You shouldn't date mama's boys, and, in this case, you shouldn't work for them.

    Now, if the other 4 days a week everything is fine, then you can probably endure her once a week visit. Plan for a day when you will not be productive at all, and try to just let it slide off you.

    If the 4 days she's not there involve people saying, "let's wait until Marge comes in before we make that decision" then your life is much more difficult.

    Since the managing partners defer to her on important decisions, I think your life is very difficult. You've expressed your feelings and been told to get over it. Unfortunately, you're going to have to do this. I think your best option is to get over it by getting a new job.

    Ironically, that may be the only thing that wakes everyone up to the negative impact the retired office manager is having.

    I'm sorry I don't have a set of magic words for you. If you decide the job is worth the pain, have a sit down talk with your problem. Explain that you find it difficult to do your job, since everyone defers to her. If she's truly nice, she may back off.

    Good luck, and of course, if any of my readers have suggestions, please let this new office manager know.


    Evil HR Lady

    Saturday, March 17, 2007

    Disparity Between the Rich and the Poor gives this headline:
    The Theory of the Leisure Class
    An economic mystery: Why do the poor seem to have more free time than the rich?

    Ummm, let's see. Because, perhaps, maybe, there is a cause and effect relationship going on here. If I spend more time working then I make more money. Hmmm, is that possible? Let's try the reverse. If I spend more time goofing off, then I make less money.

    I fail to see the mystery part of this.

    Perhaps if I used the time I spend blogging doing work, I'd be rich!

    Friday, March 16, 2007

    Responding to an Applicant

    Hello, I am new to this board but love your site. My question is:

    An applicant applied for a job that we had posted and we did not screen her in for an interview because we know that she was fired from her previous position for lack of attendance due to a drinking and drug problem. (I am from a very small town and news travels fast) I sent her a letter stating that we did not screen her in for an interview but thank you for your interest with the organization. (Policy rules to inform everyone) She has now called me and wants to know why she didn’t get screened in for an interview. I have never had this happen in all my years of working in HR. Weird.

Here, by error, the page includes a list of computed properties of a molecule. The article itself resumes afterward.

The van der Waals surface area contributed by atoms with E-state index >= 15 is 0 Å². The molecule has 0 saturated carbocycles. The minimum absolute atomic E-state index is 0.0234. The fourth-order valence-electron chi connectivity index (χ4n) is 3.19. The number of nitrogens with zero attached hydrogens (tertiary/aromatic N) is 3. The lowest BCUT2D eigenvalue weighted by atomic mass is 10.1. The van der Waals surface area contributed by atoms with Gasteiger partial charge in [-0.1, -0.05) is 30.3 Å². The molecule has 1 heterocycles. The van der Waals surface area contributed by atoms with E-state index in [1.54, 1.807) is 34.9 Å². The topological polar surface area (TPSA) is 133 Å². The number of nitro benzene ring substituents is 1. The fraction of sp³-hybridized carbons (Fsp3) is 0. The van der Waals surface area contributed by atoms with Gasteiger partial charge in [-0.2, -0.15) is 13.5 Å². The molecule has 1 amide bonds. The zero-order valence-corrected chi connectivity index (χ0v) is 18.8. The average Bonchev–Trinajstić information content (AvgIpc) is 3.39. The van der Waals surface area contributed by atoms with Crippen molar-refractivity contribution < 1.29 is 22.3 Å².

Normally this is way easier to respond as they were clearly not qualified for the job.

    What do I say and how do I say it.


    HR Manager

    Dear HR Manager,

    Is there a reason you have to respond? Yes, I admit, that is my wimpy side coming through. (As a child I assumed that adults were never scared or nervous and they never did anything they didn't want to. I thought my mom liked doing dishes. Boy, life has been a rude awakening!) Sorry, I tend to be too stream-of-conscious.

    I don't have a good answer for you. But I'm going to bump this to my online HR pals and see if we can get them to come over and give you a great answer. Kris, Deb, Lisa, Patrick or anybody else?

    My desire would be to say, "We know you were fired for x,y, and z at your last job. This is why we didn't interview you," but I suspect that is not a good answer. I hope everyone responds. And I hope you still like my blog, even after I gave you a non-answer.

    Finding Out What Makes Your Employees Truly Happy

    For me, it's food.

    Just kidding, although food is nice. Penelope Trunk at the Brazen Careerist, posted a video blog by Bruce Tulgan regarding employee requests.

    He tells a fabulous story about an absurd request for different cubicle furniture.

    Why is that our first reaction when someone asks for something extraordinary is "no"? Because it's never been done before? Because I'm the manager, dang it, and I'll decide what goes on here? Because I don't want something like that, therefore, this person can't possibly want something like that, therefore they are just pushing my buttons?

    Practice saying this instead, "I don't see any reason why not. Let me think on it over night just in case there are unseen problems and we'll see what we can do." Of course, if the request is illegal or cause department strife, you, as the manager, do have to say no. But if it's cost neutral and won't bother anybody else, why not?

    There, is that so hard?

    Thursday, March 15, 2007

    Carnival Reminder!

    Only one week until our next fabulous HR Carnival. Send your submissions to evilhrlady at hotmail dot com!

    Wednesday, March 14, 2007

    Profession or Life?

    Another blogger posted his thoughts about people who consider their employment a profession verses those who think of it as a job. He got pretty seriously blasted and ended up deleting the post (just when I was planning to link to it, curse him!). To respect his decision, I won't link to his blog, but I do have some things to say about it.

    I do see myself as having a profession. However, at this point in my life, I'm not willing to work full time. I'm not willing to stay until 2:00 a.m. to solve a problem. I'm in HR people, it's not brain surgery and no one is going to die if headcount isn't done until the next day. That being said, I'm also an efficient worker who tends to be able to use my computer skills to automate tasks that previous people have spent hours and hours per performing.

    Some people in my department have differing views. They are willing to stay until 2:00 a.m. and are unwilling to say no to senior management, regardless of the absurdity of the request. That would seem to shout "this person is dedicated to the profession!" They aren't necessarily willing to find a faster way to do the job.

    But there are perception problems all around this concept. Does someone who has to work from home when their child is sick, or takes two hours off to attend the 5th grade talent show lack dedication? (Of course, I think I would go out and get a job in order to avoid attending a 5th grade talent show. Yeesh, I am such a bad mother, but tell me, does anyone enjoy any part of such things other than their own child's performance? I thought so.)